The Short & Sweet Story of Yellow Plums & Red Ball
The other day I came home with a red ball and yellow plums. I got the bouncy ball from a deli and found the juicy yellow plums in a card box carton outside another deli with a sign above it that read: “Plums From Our Garden. 6000 Toman per kilo.”
If you’ve kept up with the current state of Iranian currency you know that the yellow plums were priced at less than a pittance. A lady was rummaging through the carton filling her shopping bag. “Are these plums any good?” I asked. “All I know is that everything they bring from their garden is good.” the lady replied. That was all I needed to know. I bought a cold bottle of water (summertime walking expeditions in Tehran are no joke) and 1/2 kilogram of the perfectly round yellow plums and right there and then resolved to make a yummy Persian plum khoresh with it. Specifically, to make a chicken with plums stew, (خورش آلو با مرغ) a delicious Persian khoresh that made its literary debut in a graphic novel called “Poulets aux Prunes” aka “Chicken with Plums” by Marjan Satrapi, the Iranian graphic novelist who I personally credit with singlehandedly reviving the graphic novel genre in the U.S. with the publication of Persepolis, her dazzling autobiographical graphic novel.
The Makings of Chicken with Plums Persian Stew (خورش آلو با مرغ)
Usually, dried bukhara plums are used for this stew but the yellow plums spoke to me — and not even in prose but poetry — and there’s no reason we can’t substitute fresh plums for dried plums for this stew. To wit, while this chicken with yellow plums stew is not the most photogenic food I’ve ever shared with you, I can tell you that it was positively the most amazingly delicious thing I’ve had in a long time. I made enough for 4 servings and meant to just eat my share and freeze the rest but dear reader, I ate more than half of it in one sitting and I’m only mildly ashamed to admit that I then used my fingers to wipe the bowl clean as well. YUM!
I assure you that you will do the same with your own aloo morgh khoresh and your fingers. It’s also delightfully straightforward and easy to prepare. Let’s go check out the recipe!
Recipe: Chicken with Plums Persian Stew| Khoresh Morgh ‘o Aloo (خورش آلو با مرغ)
4 servings | Main Course
- 1 large chopped onion
- 2 Tablespoons frying oil (I use olive oil)
- 1 tablespoon turmeric
- 2 large boneless skinless chicken breasts, cut into large bite-sized chunks
- a soupcon of ground saffron dissolved in 2 tablespoons of hot water, optional
- 1 cup hot water
- 2 limes, juiced, or 1/3 cup lemon juice
- 1 1/2 tablespoon sugar
- 1 heaping teaspoon cinnamon powder
- 1 tablespoon salt (I don’t use pepper but feel free to use some if you want)
- 1/2 kilogram (approximately 30 small yellow plums)
- Wash chicken, pat dry with a clean kitchen towel or with paper towels. Cut into big bite-sized chunks.
- Sauté the chopped onions in the frying oil of your choice until golden & softened, add the turmeric and sauté for a few more minutes.
- Add the chicken and sauté until it changes color on each side.
- Pour saffron dissolved in hot water over the chicken. (Nice but optional.)
- Combine water, lime juice, add sugar, cinnamon, and salt — stir to dissolve. Pour this broth over chicken, then cover and let simmer for 15 minutes.
- While chicken is simmering, wash plums, removing stems and leaves.
- Add the plums to the chicken, bringing it all to a boil, then reduce the heat to low and let simmer for another 15-20 minutes. Ideally, you should end up with a thickish saucy broth. If you feel the stew needs more water, add up to 1/2 a cup of water and simmer till achieving the saucy consistency. If, however, your stew has too much liquid, take off the lid, turn heat up all the way, and cook until excess liquid evaporates, and if you do so, make sure to keep a watchful eye during this process to avoid burning the stew by mistake.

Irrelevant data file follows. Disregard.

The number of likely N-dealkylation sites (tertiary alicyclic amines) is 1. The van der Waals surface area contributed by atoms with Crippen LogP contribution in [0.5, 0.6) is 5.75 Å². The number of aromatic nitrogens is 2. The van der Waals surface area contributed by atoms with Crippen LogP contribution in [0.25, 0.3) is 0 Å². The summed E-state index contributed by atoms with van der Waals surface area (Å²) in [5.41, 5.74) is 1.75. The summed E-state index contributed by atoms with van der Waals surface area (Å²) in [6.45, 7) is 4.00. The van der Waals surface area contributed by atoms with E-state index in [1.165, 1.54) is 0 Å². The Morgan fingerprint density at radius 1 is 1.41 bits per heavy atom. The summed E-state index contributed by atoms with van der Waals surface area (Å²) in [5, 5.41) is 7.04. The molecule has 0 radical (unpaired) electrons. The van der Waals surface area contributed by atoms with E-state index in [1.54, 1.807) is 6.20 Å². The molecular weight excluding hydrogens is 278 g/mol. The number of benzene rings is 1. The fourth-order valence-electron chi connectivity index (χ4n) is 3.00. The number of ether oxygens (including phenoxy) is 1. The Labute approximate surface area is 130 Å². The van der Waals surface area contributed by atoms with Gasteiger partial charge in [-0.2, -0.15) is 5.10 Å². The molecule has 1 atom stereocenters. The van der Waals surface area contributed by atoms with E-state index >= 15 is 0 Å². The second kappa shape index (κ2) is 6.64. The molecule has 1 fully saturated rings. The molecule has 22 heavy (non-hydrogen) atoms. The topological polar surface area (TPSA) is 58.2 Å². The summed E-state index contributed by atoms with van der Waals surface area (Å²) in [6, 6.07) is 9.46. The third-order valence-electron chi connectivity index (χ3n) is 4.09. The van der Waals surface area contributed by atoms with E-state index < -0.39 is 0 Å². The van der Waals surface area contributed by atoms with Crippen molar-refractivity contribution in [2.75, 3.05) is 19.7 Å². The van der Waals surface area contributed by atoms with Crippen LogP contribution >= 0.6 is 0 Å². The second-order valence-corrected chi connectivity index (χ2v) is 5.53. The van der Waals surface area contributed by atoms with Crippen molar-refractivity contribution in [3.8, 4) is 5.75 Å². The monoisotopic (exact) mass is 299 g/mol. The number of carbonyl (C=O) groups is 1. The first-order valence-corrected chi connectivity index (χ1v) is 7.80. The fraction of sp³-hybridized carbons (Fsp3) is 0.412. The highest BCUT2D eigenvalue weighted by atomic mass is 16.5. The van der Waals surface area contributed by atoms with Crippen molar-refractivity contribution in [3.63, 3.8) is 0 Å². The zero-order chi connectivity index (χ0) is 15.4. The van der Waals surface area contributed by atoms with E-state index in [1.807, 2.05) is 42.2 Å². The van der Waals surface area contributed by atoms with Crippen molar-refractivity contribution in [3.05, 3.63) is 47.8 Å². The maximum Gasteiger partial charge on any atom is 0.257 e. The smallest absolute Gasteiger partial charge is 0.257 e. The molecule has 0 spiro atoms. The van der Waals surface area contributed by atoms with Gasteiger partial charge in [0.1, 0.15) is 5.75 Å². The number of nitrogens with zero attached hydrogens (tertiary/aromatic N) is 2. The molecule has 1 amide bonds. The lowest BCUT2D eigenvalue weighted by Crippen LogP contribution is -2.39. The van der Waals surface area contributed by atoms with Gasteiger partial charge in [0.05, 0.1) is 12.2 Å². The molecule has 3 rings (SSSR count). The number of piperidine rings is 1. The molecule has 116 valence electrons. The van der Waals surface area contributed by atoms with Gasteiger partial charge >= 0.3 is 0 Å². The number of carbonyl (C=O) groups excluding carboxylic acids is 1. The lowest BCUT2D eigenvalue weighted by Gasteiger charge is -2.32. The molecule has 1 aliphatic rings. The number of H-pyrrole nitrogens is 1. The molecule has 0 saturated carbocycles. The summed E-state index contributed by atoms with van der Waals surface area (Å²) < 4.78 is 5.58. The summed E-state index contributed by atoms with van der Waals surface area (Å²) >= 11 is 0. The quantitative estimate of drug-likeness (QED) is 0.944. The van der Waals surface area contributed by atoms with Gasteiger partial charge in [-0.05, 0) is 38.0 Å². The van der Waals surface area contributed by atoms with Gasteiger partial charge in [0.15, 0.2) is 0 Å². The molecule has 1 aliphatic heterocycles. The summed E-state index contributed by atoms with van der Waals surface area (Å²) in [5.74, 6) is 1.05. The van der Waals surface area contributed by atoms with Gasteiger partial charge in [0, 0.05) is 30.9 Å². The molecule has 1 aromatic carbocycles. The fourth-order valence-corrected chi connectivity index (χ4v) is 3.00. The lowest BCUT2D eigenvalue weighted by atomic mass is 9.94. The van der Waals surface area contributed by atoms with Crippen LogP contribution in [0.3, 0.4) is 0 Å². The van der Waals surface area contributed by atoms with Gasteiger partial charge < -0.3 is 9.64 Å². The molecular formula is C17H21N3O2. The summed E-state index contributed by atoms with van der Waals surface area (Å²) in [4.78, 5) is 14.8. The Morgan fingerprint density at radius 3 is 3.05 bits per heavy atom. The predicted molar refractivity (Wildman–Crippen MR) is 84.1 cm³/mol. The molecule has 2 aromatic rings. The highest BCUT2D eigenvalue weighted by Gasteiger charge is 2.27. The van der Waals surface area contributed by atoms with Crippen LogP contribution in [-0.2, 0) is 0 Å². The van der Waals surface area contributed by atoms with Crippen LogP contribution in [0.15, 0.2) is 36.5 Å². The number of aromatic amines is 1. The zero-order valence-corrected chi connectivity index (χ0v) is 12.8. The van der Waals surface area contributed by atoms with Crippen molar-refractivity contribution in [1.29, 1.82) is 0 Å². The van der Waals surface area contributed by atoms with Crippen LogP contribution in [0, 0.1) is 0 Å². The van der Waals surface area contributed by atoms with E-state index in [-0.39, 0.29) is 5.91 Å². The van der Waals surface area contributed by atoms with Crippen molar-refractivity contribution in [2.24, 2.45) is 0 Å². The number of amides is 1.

- Do a final taste test and adjust the sweet and sour flavor of your broth with sugar and lemon juice to your liking.
You can also use dried plums for this recipe. However, you will need to soak them in water for 15 minutes to moisten and plump them.
I did not use any tomato paste because I’ve recently become a devotee of making Persian foods in the classic style of times of yore when all of Iranian cooking was done sans tomato paste. Feel free, however, to add 2-3 spoonfuls to yours during step #5 if you do like the flavoring and coloring of tomato paste.
Some people garnish the khoresh aloo morgh with barberries but honestly, I don’t see the point. But that’s just me. Feel free to sprinkle some barberries (soaked, rinsed, sauteed lightly and very briefly in frying oil) if that would rock your culinary boat.
First of all, have a spittoon ready because we are not de-pitting these plums before cooking so you’ll need to spit (as decorously as possible) the pits while enjoying this marvelous Persian khoresh. OK, I’m kidding about the spitton, but just be forewarned that there will be pits and that is OK. Perhaps just don’t break this particular bread on more formal occasions and in mixed company.
Serve this yummy yummy good for your tummy khoresh piping hot in a roomy serving bowl. It is absolutely imperative that you eat it with Persian rice. Persian khoresh is meant to be eaten with Persian rice. Plain Persian rice or polo is almost always paired with a type of khoresh, thus forming a formidable entity known as polo-khoresh. Just think of the pair as the A-list power couple of Persian cuisine. So whilst you can enjoy this delicious plummy sweet and tangy Persian stew on its own, please do yourself a favor and have it with rice as it is meant to be and do not deprive yourself of the blessed delight that is the combination of soft fluffy rice soaked with the yummy sauce of the khoresh’s broth.
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Make it and enjoy it and: Nooshe Jaan!